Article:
NBA Lockout: Salary Cap Exceptions, Not Luxury Tax, The Current Hang-Up

With the NBA lockout "on the cusp" of being solved, Yahoo!'s Adrian Wojnarowski reports that the biggest remaining issues on the salary cap system end of the negotiating spectrum is not with luxury tax reform itself, but with limitations on the use of the popular mid-level and bi-annual salary cap exceptions.

The exceptions were created in 1999 as a way to allow teams to add a couple of players above the minimum salary, even if those teams were over the cap. (In fact, teams could only use those exceptions if they were over the cap or less than the value of the specific exception in question under the cap.) The mid-level, in recent years, grew to as much as $32 million over five years. The bi-annual exception -- available for use by teams every other season -- is worth close to $4 million over two years.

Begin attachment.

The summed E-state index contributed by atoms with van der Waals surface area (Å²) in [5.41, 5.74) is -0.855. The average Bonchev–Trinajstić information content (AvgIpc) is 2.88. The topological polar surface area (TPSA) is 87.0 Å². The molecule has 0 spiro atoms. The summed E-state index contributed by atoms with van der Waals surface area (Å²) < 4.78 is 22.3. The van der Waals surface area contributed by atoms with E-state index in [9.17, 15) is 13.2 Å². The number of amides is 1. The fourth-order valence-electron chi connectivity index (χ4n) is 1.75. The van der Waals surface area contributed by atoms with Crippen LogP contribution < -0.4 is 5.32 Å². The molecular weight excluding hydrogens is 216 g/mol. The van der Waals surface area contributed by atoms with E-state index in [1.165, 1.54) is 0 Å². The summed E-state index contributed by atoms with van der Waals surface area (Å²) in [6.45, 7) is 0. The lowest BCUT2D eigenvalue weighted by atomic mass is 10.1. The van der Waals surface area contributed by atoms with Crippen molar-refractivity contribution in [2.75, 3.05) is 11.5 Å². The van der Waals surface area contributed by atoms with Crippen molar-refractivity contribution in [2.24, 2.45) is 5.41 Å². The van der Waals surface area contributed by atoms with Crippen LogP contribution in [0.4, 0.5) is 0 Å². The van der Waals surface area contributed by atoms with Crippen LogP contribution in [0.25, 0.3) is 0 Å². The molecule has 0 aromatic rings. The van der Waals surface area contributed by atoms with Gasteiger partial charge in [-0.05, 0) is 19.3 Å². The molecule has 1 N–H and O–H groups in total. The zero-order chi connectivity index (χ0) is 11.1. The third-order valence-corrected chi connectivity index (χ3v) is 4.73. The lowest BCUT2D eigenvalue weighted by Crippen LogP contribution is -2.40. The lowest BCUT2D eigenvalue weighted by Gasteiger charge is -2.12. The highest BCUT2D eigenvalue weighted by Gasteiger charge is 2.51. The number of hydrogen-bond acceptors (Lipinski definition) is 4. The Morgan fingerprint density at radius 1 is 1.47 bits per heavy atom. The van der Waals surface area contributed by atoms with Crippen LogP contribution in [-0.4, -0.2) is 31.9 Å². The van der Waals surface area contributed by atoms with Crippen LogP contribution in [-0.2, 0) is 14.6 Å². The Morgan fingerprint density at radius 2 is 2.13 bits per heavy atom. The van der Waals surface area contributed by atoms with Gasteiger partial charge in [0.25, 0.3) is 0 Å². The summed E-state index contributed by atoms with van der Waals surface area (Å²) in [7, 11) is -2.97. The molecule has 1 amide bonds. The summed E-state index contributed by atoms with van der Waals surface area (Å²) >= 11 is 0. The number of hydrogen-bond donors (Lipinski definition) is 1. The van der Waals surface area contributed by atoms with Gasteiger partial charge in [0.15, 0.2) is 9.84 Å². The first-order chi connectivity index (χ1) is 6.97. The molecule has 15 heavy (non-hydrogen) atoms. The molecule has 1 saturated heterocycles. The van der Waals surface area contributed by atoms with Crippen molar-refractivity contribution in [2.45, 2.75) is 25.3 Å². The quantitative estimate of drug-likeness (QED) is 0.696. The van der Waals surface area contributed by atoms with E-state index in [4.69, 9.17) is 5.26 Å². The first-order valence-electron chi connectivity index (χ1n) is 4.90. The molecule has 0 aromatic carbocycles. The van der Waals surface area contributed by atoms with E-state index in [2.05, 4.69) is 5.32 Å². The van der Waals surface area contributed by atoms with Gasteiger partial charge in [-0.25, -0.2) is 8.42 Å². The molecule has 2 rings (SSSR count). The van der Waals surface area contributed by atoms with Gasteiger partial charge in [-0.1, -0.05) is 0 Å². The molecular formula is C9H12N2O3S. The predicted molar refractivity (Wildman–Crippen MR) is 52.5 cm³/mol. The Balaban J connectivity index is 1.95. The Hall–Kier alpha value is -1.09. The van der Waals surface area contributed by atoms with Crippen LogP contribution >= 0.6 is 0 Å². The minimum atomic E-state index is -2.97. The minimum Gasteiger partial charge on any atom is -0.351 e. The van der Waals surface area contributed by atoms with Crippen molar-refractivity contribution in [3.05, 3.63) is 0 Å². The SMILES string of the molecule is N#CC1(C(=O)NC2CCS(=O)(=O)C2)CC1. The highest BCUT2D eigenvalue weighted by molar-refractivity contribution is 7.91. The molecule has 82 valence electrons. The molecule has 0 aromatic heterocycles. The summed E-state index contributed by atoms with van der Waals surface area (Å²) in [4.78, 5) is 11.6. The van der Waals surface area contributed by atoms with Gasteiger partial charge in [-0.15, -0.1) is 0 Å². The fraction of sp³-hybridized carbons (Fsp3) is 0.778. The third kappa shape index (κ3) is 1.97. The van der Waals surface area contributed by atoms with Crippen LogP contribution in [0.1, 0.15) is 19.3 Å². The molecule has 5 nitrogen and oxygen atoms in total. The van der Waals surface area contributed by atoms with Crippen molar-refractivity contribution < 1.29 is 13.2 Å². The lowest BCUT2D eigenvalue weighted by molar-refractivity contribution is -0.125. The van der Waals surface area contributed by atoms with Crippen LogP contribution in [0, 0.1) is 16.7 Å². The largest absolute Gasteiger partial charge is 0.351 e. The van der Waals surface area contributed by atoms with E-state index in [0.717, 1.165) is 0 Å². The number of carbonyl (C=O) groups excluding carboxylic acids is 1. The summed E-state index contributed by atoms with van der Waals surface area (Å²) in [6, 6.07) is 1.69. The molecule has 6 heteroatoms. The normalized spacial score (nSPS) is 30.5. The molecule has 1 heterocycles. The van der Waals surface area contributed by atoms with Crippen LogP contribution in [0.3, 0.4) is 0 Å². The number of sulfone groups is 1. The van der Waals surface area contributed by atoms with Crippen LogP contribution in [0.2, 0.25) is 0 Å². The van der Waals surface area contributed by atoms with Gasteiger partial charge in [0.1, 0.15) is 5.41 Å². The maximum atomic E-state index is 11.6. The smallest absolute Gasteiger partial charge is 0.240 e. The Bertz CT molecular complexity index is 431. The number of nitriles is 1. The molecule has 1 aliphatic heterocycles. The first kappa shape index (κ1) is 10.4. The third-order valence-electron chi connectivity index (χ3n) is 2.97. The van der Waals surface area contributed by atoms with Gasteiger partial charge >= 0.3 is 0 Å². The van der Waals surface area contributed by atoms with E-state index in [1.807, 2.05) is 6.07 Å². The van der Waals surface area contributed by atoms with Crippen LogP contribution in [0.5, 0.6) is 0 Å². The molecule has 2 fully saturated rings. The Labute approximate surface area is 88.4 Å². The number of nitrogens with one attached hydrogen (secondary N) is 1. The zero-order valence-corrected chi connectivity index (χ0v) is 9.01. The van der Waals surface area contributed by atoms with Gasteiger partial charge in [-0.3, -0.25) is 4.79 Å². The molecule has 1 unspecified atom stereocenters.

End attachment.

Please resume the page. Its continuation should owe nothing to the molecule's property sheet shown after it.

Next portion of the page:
Woj reports that owners still want to place limitations on the use of the mid-level and bi-annual exceptions for teams over the luxury tax line. There may be other issues with new regulations for teams above the tax, such as restrictions on sign-and-trades. But Woj indicates that the nature of the new tax -- which is expected to be more punitive than the dollar-for-dollar system used in the past -- is not a major issue in negotiations at this point.

The sides reconvene at 10:30 a.m. ET.

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